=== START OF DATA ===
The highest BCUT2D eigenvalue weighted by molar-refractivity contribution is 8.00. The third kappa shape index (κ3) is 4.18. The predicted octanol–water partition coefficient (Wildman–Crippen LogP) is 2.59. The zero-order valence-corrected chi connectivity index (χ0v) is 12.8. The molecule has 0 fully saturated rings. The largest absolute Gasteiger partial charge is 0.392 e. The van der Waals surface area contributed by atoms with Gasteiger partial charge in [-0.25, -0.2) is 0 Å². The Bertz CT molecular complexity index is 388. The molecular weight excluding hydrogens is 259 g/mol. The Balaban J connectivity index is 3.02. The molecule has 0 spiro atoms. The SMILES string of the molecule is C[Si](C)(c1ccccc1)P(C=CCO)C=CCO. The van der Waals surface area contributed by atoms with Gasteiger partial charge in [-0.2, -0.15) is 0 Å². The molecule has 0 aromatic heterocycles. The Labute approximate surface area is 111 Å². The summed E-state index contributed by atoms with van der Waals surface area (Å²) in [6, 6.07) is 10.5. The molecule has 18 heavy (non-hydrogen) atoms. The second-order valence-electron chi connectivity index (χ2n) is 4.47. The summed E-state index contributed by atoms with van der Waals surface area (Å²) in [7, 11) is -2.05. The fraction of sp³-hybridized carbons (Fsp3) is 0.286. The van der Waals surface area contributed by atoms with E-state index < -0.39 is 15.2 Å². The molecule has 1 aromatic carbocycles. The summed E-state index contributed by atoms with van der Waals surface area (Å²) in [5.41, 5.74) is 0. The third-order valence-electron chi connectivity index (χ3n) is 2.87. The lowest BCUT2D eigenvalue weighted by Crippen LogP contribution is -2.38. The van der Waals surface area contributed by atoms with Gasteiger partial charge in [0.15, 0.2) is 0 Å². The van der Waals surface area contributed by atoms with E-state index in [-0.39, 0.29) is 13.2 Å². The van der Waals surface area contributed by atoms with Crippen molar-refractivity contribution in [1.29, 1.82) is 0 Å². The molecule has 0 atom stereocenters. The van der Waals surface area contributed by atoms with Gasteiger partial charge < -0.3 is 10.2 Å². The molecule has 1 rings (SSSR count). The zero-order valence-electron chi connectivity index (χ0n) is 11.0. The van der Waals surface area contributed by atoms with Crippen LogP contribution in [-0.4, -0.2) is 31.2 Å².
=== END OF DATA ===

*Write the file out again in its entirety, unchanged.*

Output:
The highest BCUT2D eigenvalue weighted by molar-refractivity contribution is 8.00. The third kappa shape index (κ3) is 4.18. The predicted octanol–water partition coefficient (Wildman–Crippen LogP) is 2.59. The zero-order valence-corrected chi connectivity index (χ0v) is 12.8. The molecule has 0 fully saturated rings. The largest absolute Gasteiger partial charge is 0.392 e. The van der Waals surface area contributed by atoms with Gasteiger partial charge in [-0.25, -0.2) is 0 Å². The Bertz CT molecular complexity index is 388. The molecular weight excluding hydrogens is 259 g/mol. The Balaban J connectivity index is 3.02. The molecule has 0 spiro atoms. The SMILES string of the molecule is C[Si](C)(c1ccccc1)P(C=CCO)C=CCO. The van der Waals surface area contributed by atoms with Gasteiger partial charge in [-0.2, -0.15) is 0 Å². The molecule has 0 aromatic heterocycles. The Labute approximate surface area is 111 Å². The summed E-state index contributed by atoms with van der Waals surface area (Å²) in [6, 6.07) is 10.5. The molecule has 18 heavy (non-hydrogen) atoms. The second-order valence-electron chi connectivity index (χ2n) is 4.47. The summed E-state index contributed by atoms with van der Waals surface area (Å²) in [7, 11) is -2.05. The fraction of sp³-hybridized carbons (Fsp3) is 0.286. The van der Waals surface area contributed by atoms with E-state index < -0.39 is 15.2 Å². The molecule has 1 aromatic carbocycles. The summed E-state index contributed by atoms with van der Waals surface area (Å²) in [5.41, 5.74) is 0. The third-order valence-electron chi connectivity index (χ3n) is 2.87. The lowest BCUT2D eigenvalue weighted by Crippen LogP contribution is -2.38. The van der Waals surface area contributed by atoms with Gasteiger partial charge in [0.15, 0.2) is 0 Å². The van der Waals surface area contributed by atoms with E-state index in [-0.39, 0.29) is 13.2 Å². The van der Waals surface area contributed by atoms with Crippen molar-refractivity contribution in [1.29, 1.82) is 0 Å². The molecule has 0 atom stereocenters. The van der Waals surface area contributed by atoms with Gasteiger partial charge < -0.3 is 10.2 Å². The molecule has 1 rings (SSSR count). The zero-order valence-electron chi connectivity index (χ0n) is 11.0. The van der Waals surface area contributed by atoms with Crippen LogP contribution in [-0.4, -0.2) is 31.2 Å².